Managing Expectations in a Mixed Tenure Estate

Published on Monday, 11 May 2020. Posted in Case Studies

A case that The Property Ombudsman was asked to review came from freeholders concerning the management of the estate by the managing agents.

A couple who owned the freehold of their property complained about the general condition of the development which was managed in its entirety by the agent. The development consisted of 850 properties, comprising around 450 houses, 30 blocks of flats, communal areas and green spaces, woodlands, meadows and balancing ponds. The agent was instructed by the Resident Management Company, with the directors and members of the management company all being residents in the Village.

The various issues included:

Parking - the complainants said that emergency vehicles, buses and refuse vehicles were having problems getting through the village due to the illegally parked vehicles, despite the clear rules for parking, adding that the agent allowed residents to park on an access only road clearly marked with a ‘No Parking’ sign. The complainants said that the agent was aware of this but failed to take any action.

Waste Recycling - the Complainants said that because the green waste area was being hidden by commercial vehicles, some residents dumped rubbish in this area. They said the agent had failed to deal with the issue.

Flat obligations - the Complainants said that residents of the flats were not permitted to keep dogs, but one resident had a terrier which was never on a lead. In addition, they said that some residents of the flats had washing drying on the balconies, something which was not allowed. They said that the agent had taken no action about these matters.

Fees - the complainants were dissatisfied that the agent had advised that they would charge

for dealing with queries “to the extent they consider reasonable.” It was clear from the volume of correspondence between the complainants and the agent, as well as telephone calls, that the agent had spent some considerable time dealing with the complainants’ enquiries.

The agent had taken some action to address the issues but pointed out that they could only go as far as their client instructed, and although they could not resolve all issues to the complainants’ satisfaction, they had taken them seriously and given explanations where possible.


The agent had taken the following action: instructed a parking management company which included an app facility for residents to report cars parked inappropriately; although their client has decided not to instruct them to create a gated area for green waste, they had written to residents to update them accordingly; they had reminded other residents to comply with the covenants in their lease or TP1.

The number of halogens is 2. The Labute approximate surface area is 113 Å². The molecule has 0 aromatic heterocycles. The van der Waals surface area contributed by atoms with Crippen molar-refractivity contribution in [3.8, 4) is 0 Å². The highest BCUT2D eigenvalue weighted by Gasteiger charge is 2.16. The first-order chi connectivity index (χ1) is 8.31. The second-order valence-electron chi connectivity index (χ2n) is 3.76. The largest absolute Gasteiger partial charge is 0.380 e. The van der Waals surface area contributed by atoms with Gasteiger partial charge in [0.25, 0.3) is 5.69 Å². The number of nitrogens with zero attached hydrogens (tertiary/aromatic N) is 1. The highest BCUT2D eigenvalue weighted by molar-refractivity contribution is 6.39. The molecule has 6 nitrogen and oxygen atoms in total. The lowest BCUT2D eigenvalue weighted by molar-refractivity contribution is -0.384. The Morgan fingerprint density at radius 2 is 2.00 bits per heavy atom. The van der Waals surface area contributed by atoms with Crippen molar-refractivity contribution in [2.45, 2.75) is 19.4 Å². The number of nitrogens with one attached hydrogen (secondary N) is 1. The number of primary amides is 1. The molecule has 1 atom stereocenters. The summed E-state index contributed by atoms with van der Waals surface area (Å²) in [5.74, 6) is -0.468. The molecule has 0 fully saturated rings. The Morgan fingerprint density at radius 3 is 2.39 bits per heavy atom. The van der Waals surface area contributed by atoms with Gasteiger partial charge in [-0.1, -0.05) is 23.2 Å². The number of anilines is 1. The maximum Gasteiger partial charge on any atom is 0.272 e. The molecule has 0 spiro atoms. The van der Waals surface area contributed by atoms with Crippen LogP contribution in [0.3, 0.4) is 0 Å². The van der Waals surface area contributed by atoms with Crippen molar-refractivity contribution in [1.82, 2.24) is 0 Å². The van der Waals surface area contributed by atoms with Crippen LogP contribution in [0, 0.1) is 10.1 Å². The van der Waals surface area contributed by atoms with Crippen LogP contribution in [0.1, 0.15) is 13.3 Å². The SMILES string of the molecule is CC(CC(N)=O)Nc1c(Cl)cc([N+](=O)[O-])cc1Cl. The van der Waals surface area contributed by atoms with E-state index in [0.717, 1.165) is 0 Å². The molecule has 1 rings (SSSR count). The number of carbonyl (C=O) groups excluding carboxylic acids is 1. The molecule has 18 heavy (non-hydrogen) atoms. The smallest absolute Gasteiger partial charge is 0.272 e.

With respect to the fees applied for responding to the complainants, the management agreement in place allowed the agent to charge residents for dealing with queries ‘to the extent they consider reasonable’. The agent also demonstrated that their client did not wish them to increase charges to residents to better upkeep the development, nor take any legal action against residents breaching their covenants, such as hanging washing from their balconies.


It was clear that the Complainants’ expectations, especially with regard to policing other residents, far exceeded what the agent could reasonably achieve. The agent had drafted and issued to all residents a comprehensive handbook to remind the residents of the standards and obligations expected of them. They could not compel residents to comply with the same and unless instructed by the resident management company to take enforcement action against those residents in breach of the covenant, there was very little further action that the agent could be reasonably expected to take. The agent had sufficiently responded to requests for information and the concerns raised. They could not go further than their client’s instructions allowed.

It was also accepted that the lease allowed the agent to apply a charge when dealing with the queries. Whilst it was recognised that the complainants were frustrated that they observed the covenants and others did not, and that the condition of the village had deteriorated somewhat, the Ombudsman was unable to meet their desired outcome.

By way of resolution to their complaints the complainants requested that the agent bring the village back into the condition it was when it was entered into the ‘Village in Bloom’ competition.

The Resident Management Company had advised the agent that they did not wish to increase residents’ service charge by £100 per annum to cover this and as such the agent could not provide the resolution the complainants were seeking, nor were they under any obligation to do so.

It was clear from the information provided that the agent’s actions in dealing with the enquiries and complaints received from the complainants had been fair and reasonable and that they have performed their management services in line with their obligations.

The complaint was not supported.